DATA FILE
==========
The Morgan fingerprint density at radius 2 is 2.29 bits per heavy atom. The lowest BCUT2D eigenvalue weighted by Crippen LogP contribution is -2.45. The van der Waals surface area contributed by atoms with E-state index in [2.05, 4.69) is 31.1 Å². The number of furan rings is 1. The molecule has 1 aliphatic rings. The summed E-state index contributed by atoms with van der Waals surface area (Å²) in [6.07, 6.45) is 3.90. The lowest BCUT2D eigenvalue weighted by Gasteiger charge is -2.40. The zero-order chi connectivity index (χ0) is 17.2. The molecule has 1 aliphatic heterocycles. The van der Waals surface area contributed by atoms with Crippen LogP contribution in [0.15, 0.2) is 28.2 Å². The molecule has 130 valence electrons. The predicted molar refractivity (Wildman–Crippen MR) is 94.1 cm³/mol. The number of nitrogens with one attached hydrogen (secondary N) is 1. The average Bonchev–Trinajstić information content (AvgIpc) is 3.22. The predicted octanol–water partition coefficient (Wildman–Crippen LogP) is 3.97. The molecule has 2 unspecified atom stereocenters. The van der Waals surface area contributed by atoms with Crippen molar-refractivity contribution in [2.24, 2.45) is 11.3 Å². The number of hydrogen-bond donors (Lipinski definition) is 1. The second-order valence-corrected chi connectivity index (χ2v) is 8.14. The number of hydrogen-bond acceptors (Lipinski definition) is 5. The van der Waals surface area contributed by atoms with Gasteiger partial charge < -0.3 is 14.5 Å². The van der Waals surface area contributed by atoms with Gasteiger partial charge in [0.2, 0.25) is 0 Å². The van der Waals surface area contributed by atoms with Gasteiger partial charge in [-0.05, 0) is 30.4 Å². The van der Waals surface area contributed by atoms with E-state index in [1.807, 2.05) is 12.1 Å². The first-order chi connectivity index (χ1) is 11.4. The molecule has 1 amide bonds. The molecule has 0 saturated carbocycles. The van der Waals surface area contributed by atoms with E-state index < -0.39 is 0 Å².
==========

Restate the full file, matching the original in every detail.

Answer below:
The Morgan fingerprint density at radius 2 is 2.29 bits per heavy atom. The lowest BCUT2D eigenvalue weighted by Crippen LogP contribution is -2.45. The van der Waals surface area contributed by atoms with E-state index in [2.05, 4.69) is 31.1 Å². The number of furan rings is 1. The molecule has 1 aliphatic rings. The summed E-state index contributed by atoms with van der Waals surface area (Å²) in [6.07, 6.45) is 3.90. The lowest BCUT2D eigenvalue weighted by Gasteiger charge is -2.40. The zero-order chi connectivity index (χ0) is 17.2. The molecule has 1 aliphatic heterocycles. The van der Waals surface area contributed by atoms with Crippen LogP contribution in [0.15, 0.2) is 28.2 Å². The molecule has 130 valence electrons. The predicted molar refractivity (Wildman–Crippen MR) is 94.1 cm³/mol. The number of nitrogens with one attached hydrogen (secondary N) is 1. The average Bonchev–Trinajstić information content (AvgIpc) is 3.22. The predicted octanol–water partition coefficient (Wildman–Crippen LogP) is 3.97. The molecule has 2 unspecified atom stereocenters. The van der Waals surface area contributed by atoms with Crippen molar-refractivity contribution in [2.24, 2.45) is 11.3 Å². The number of hydrogen-bond donors (Lipinski definition) is 1. The second-order valence-corrected chi connectivity index (χ2v) is 8.14. The number of hydrogen-bond acceptors (Lipinski definition) is 5. The van der Waals surface area contributed by atoms with Gasteiger partial charge < -0.3 is 14.5 Å². The van der Waals surface area contributed by atoms with Gasteiger partial charge in [0.2, 0.25) is 0 Å². The van der Waals surface area contributed by atoms with Gasteiger partial charge in [-0.05, 0) is 30.4 Å². The van der Waals surface area contributed by atoms with E-state index in [1.807, 2.05) is 12.1 Å². The first-order chi connectivity index (χ1) is 11.4. The molecule has 1 amide bonds. The molecule has 0 saturated carbocycles. The van der Waals surface area contributed by atoms with E-state index < -0.39 is 0 Å².